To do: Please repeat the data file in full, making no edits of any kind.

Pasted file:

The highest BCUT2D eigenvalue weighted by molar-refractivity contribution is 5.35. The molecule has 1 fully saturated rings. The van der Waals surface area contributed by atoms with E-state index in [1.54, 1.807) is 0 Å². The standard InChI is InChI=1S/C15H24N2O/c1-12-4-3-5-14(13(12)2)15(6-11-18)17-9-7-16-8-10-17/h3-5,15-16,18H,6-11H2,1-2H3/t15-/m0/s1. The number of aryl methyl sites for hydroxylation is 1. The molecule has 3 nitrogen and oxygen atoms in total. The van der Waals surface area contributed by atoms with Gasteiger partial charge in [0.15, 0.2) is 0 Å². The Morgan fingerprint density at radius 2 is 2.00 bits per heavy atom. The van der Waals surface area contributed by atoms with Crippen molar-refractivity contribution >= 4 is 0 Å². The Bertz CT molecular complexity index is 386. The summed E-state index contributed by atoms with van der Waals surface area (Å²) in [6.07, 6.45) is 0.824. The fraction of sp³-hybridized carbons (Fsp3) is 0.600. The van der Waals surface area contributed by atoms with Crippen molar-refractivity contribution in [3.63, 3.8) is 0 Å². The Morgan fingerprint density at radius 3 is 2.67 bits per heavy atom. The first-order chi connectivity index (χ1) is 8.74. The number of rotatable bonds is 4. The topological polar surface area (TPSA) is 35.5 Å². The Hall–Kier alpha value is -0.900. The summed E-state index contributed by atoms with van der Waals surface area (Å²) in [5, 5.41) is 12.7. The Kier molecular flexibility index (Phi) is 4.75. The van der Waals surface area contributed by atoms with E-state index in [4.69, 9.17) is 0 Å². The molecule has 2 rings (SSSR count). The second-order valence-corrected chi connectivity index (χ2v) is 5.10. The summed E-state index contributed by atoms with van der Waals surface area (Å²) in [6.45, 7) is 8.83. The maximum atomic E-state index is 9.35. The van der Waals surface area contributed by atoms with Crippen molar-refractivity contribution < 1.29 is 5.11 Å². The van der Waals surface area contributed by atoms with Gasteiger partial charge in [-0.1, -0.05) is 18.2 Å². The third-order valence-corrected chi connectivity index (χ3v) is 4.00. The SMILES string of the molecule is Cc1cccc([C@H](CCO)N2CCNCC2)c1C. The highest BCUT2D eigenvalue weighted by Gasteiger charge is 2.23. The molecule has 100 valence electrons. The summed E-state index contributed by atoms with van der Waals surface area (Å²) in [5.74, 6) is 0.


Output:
The highest BCUT2D eigenvalue weighted by molar-refractivity contribution is 5.35. The molecule has 1 fully saturated rings. The van der Waals surface area contributed by atoms with E-state index in [1.54, 1.807) is 0 Å². The standard InChI is InChI=1S/C15H24N2O/c1-12-4-3-5-14(13(12)2)15(6-11-18)17-9-7-16-8-10-17/h3-5,15-16,18H,6-11H2,1-2H3/t15-/m0/s1. The number of aryl methyl sites for hydroxylation is 1. The molecule has 3 nitrogen and oxygen atoms in total. The van der Waals surface area contributed by atoms with Gasteiger partial charge in [0.15, 0.2) is 0 Å². The Morgan fingerprint density at radius 2 is 2.00 bits per heavy atom. The van der Waals surface area contributed by atoms with Crippen molar-refractivity contribution >= 4 is 0 Å². The Bertz CT molecular complexity index is 386. The summed E-state index contributed by atoms with van der Waals surface area (Å²) in [6.07, 6.45) is 0.824. The fraction of sp³-hybridized carbons (Fsp3) is 0.600. The van der Waals surface area contributed by atoms with Crippen molar-refractivity contribution in [3.63, 3.8) is 0 Å². The Morgan fingerprint density at radius 3 is 2.67 bits per heavy atom. The first-order chi connectivity index (χ1) is 8.74. The number of rotatable bonds is 4. The topological polar surface area (TPSA) is 35.5 Å². The Hall–Kier alpha value is -0.900. The summed E-state index contributed by atoms with van der Waals surface area (Å²) in [5, 5.41) is 12.7. The Kier molecular flexibility index (Phi) is 4.75. The van der Waals surface area contributed by atoms with E-state index in [4.69, 9.17) is 0 Å². The molecule has 2 rings (SSSR count). The second-order valence-corrected chi connectivity index (χ2v) is 5.10. The summed E-state index contributed by atoms with van der Waals surface area (Å²) in [6.45, 7) is 8.83. The maximum atomic E-state index is 9.35. The van der Waals surface area contributed by atoms with Crippen molar-refractivity contribution < 1.29 is 5.11 Å². The van der Waals surface area contributed by atoms with Gasteiger partial charge in [-0.1, -0.05) is 18.2 Å². The third-order valence-corrected chi connectivity index (χ3v) is 4.00. The SMILES string of the molecule is Cc1cccc([C@H](CCO)N2CCNCC2)c1C. The highest BCUT2D eigenvalue weighted by Gasteiger charge is 2.23. The molecule has 100 valence electrons. The summed E-state index contributed by atoms with van der Waals surface area (Å²) in [5.74, 6) is 0.